I've been waiting a while for Strange Horizons to run my review of Vladimir Sorokin's 2013 novel Telluria (published in English by the indispensable NYRB Classics with a translation by Max Lawton). So long, in fact, the Telluria was already on my list of last year's best books . This review is a chance to elaborate on why I found this novel so exciting, so thought-provoking, and so completely SFnal. Telluria is part of a sequence in which Sorokin imagines a post-post-Soviet future he calls the New Middle Ages. In this novel, he posits a drug that allows its users to hallucinate a world that reflects their deepest wishes and desires, then come back and try to make that world a reality. As I write in the review, this allows Sorokin to consider "how the project of worldbuilding affects the world". To begin with, Telluria 's interest in this question is signalled by its determination to mix subgenres, tropes, and settings at every given opportunity. The openin

Recent Comics: Why Don't You Love Me? by Paul B. Rainey

I've written before about the "it's really good" problem—how to review, and direct audiences towards, a work that is simply gangbusters on every level, and seems to offer no access point for the reviewer wishing to praise it. The ecstatic reviews that persuaded me to pick up a copy of Paul B. Rainey's graphic novel Why Don't You Love Me? —the first great 2023 publication I've read this year, and already very likely to make my list of the year's best books—seemed to uniformly suffer from a subset of this problem: how to praise something exceptional without saying too much about it? Guardian reviewer Rachel Cooke wondered : "Will readers stick with [ Why Don't You Love Me? ] long enough to reach the twist that makes the effort of reading its first half worthwhile? I can't be sure that everyone will – and yet, I must not spoil this twist, even in the cause of encouragement."  I demur a little from Cooke's concern. Why Don't You

Recent Reading: The Seven Moons of Maali Almeida and The Birth Lottery by Shehan Karunatilaka

The Seven Moons of Maali Almeida is, of course, last year's Booker winner, a slightly out-of-nowhere choice for an award that has been getting more adventurous and interesting in recent years. The Birth Lottery and Other Surprises is a collection of Karunatilaka's short fiction, currently slated for publication in the US and UK in the spring, but I was able to snag a copy during a work trip to India earlier this month. Taken together, they not only make for some engrossing and delightful reading, but reveal Karunatilaka as firmly embedded in the SFF tradition. There's an entirely defensible case for Seven Moons as a nominee in the upcoming Hugo awards (or if not that, one of the wider-ranging genre awards like the Crawford or World Fantasy), and my only real complaint about The Birth Lottery is that it doesn't include a publication history, making it impossible to know which of the stories in it are awards-eligible. The Seven Moons of Maali Almeida begins with the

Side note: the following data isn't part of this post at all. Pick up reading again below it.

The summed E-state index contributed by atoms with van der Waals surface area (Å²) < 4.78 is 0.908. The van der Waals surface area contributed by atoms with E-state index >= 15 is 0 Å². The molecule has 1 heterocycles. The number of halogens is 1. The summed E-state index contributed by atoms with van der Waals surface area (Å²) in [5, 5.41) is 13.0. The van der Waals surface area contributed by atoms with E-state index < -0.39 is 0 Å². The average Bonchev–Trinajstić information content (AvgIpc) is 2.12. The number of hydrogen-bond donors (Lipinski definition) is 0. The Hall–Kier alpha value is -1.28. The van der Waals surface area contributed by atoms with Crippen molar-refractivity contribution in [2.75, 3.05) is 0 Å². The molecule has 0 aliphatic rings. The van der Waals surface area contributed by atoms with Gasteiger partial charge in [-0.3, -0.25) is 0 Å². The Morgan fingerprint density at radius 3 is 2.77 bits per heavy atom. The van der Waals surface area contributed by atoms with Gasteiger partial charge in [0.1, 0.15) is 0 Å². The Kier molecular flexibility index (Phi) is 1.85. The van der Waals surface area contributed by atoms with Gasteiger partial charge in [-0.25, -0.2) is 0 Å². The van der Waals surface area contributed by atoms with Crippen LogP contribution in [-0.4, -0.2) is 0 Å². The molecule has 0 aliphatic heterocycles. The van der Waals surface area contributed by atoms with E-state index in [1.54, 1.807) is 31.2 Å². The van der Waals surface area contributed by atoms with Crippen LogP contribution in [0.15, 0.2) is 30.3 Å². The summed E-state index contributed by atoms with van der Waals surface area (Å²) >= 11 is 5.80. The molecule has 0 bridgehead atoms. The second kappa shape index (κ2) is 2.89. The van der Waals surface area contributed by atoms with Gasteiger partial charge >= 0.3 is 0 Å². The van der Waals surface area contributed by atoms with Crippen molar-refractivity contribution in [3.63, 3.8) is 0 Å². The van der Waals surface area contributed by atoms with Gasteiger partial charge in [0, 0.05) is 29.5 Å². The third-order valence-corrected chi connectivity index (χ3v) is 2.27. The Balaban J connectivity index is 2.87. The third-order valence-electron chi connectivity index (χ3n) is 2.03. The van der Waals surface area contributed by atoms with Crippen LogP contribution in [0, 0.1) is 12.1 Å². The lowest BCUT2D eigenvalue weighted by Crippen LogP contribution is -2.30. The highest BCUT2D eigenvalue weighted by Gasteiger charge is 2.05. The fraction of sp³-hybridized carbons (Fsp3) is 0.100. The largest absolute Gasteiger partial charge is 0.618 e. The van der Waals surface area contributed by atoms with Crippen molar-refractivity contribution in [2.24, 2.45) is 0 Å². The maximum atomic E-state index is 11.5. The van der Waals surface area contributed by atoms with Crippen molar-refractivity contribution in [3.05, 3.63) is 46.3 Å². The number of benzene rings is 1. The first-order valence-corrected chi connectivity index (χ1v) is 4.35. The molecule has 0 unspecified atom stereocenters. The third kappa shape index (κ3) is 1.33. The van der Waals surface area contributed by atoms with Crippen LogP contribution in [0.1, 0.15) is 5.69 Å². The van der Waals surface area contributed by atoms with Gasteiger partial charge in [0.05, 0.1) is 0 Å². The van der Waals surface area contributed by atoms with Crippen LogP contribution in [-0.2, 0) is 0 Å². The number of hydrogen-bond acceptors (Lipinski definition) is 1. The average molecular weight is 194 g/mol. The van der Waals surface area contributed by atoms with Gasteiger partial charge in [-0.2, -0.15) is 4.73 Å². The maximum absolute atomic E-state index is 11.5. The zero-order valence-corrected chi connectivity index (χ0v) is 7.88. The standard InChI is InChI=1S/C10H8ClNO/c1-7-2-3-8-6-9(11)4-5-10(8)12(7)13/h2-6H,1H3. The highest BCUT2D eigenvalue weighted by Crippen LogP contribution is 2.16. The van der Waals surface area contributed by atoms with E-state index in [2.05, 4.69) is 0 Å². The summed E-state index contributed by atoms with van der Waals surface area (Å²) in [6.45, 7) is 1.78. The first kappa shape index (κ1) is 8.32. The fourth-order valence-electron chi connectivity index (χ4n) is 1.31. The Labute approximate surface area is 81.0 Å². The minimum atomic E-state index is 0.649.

Recent Reading: Deep Wheel Orcadia by Harry Josephine Giles

Every Clarke Award shortlist includes at least one utterly unexpected nominee, a complete wildcard. Think Iain Pears's Arcadia , originally envisioned as an app experience in which readers would choose for themselves the order of the story's chapters. Or Patience Agbabi's middle grade novel The Infinite . It's less common for these nominees to win the whole thing, so Harry Josephine Giles's Deep Wheel Orcadia , a verse novel written in the Orkney dialect (on offshoot of Scots spoken on the Orkney archipelago), was a book that I approached with some interest, having claimed the award over more conventional nominees like Arkady Martine's A Desolation Called Peace , and much bigger names like Kazuo Ishiguro's Klara and the Sun . While I'm not quite certain that I would have made the same choice (Mercurio D. Rivera's Wergen , and Aliya Whiteley's Skyward Inn , strike me as no less worthy winners), Deep Wheel Orcadia is an exciting winner, one whose